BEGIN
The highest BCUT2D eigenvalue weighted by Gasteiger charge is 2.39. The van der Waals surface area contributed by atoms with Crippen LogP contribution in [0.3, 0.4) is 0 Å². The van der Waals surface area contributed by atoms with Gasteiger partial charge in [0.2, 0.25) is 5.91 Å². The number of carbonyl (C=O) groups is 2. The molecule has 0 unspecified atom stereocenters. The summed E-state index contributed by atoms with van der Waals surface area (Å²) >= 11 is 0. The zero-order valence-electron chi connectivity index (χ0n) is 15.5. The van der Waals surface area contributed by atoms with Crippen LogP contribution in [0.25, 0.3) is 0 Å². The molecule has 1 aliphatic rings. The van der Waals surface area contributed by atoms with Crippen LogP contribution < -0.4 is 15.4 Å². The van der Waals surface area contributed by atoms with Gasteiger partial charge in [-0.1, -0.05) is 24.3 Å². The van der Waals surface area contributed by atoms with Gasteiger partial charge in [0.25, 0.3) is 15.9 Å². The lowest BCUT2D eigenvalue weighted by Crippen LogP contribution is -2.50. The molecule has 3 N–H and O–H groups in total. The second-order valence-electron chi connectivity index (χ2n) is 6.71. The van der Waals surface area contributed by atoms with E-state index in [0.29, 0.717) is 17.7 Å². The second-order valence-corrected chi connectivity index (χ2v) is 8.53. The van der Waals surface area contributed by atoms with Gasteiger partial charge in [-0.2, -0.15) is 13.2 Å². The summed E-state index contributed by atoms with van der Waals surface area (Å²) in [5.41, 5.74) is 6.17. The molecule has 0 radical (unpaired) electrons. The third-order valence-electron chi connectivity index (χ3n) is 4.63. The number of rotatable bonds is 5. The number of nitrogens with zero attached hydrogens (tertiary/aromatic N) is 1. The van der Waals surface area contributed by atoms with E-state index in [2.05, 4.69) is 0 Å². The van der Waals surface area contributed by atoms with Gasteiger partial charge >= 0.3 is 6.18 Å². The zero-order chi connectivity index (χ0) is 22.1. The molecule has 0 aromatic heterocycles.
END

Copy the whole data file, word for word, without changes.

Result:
The highest BCUT2D eigenvalue weighted by Gasteiger charge is 2.39. The van der Waals surface area contributed by atoms with Crippen LogP contribution in [0.3, 0.4) is 0 Å². The van der Waals surface area contributed by atoms with Gasteiger partial charge in [0.2, 0.25) is 5.91 Å². The number of carbonyl (C=O) groups is 2. The molecule has 0 unspecified atom stereocenters. The summed E-state index contributed by atoms with van der Waals surface area (Å²) >= 11 is 0. The zero-order valence-electron chi connectivity index (χ0n) is 15.5. The van der Waals surface area contributed by atoms with Crippen LogP contribution in [0.25, 0.3) is 0 Å². The molecule has 1 aliphatic rings. The van der Waals surface area contributed by atoms with Crippen LogP contribution < -0.4 is 15.4 Å². The van der Waals surface area contributed by atoms with Gasteiger partial charge in [-0.1, -0.05) is 24.3 Å². The van der Waals surface area contributed by atoms with Gasteiger partial charge in [0.25, 0.3) is 15.9 Å². The lowest BCUT2D eigenvalue weighted by Crippen LogP contribution is -2.50. The molecule has 3 N–H and O–H groups in total. The second-order valence-electron chi connectivity index (χ2n) is 6.71. The van der Waals surface area contributed by atoms with E-state index in [0.29, 0.717) is 17.7 Å². The second-order valence-corrected chi connectivity index (χ2v) is 8.53. The van der Waals surface area contributed by atoms with Gasteiger partial charge in [-0.2, -0.15) is 13.2 Å². The summed E-state index contributed by atoms with van der Waals surface area (Å²) in [5.41, 5.74) is 6.17. The molecule has 0 radical (unpaired) electrons. The third-order valence-electron chi connectivity index (χ3n) is 4.63. The number of rotatable bonds is 5. The number of nitrogens with zero attached hydrogens (tertiary/aromatic N) is 1. The van der Waals surface area contributed by atoms with E-state index in [2.05, 4.69) is 0 Å². The van der Waals surface area contributed by atoms with Gasteiger partial charge >= 0.3 is 6.18 Å². The zero-order chi connectivity index (χ0) is 22.1. The molecule has 0 aromatic heterocycles.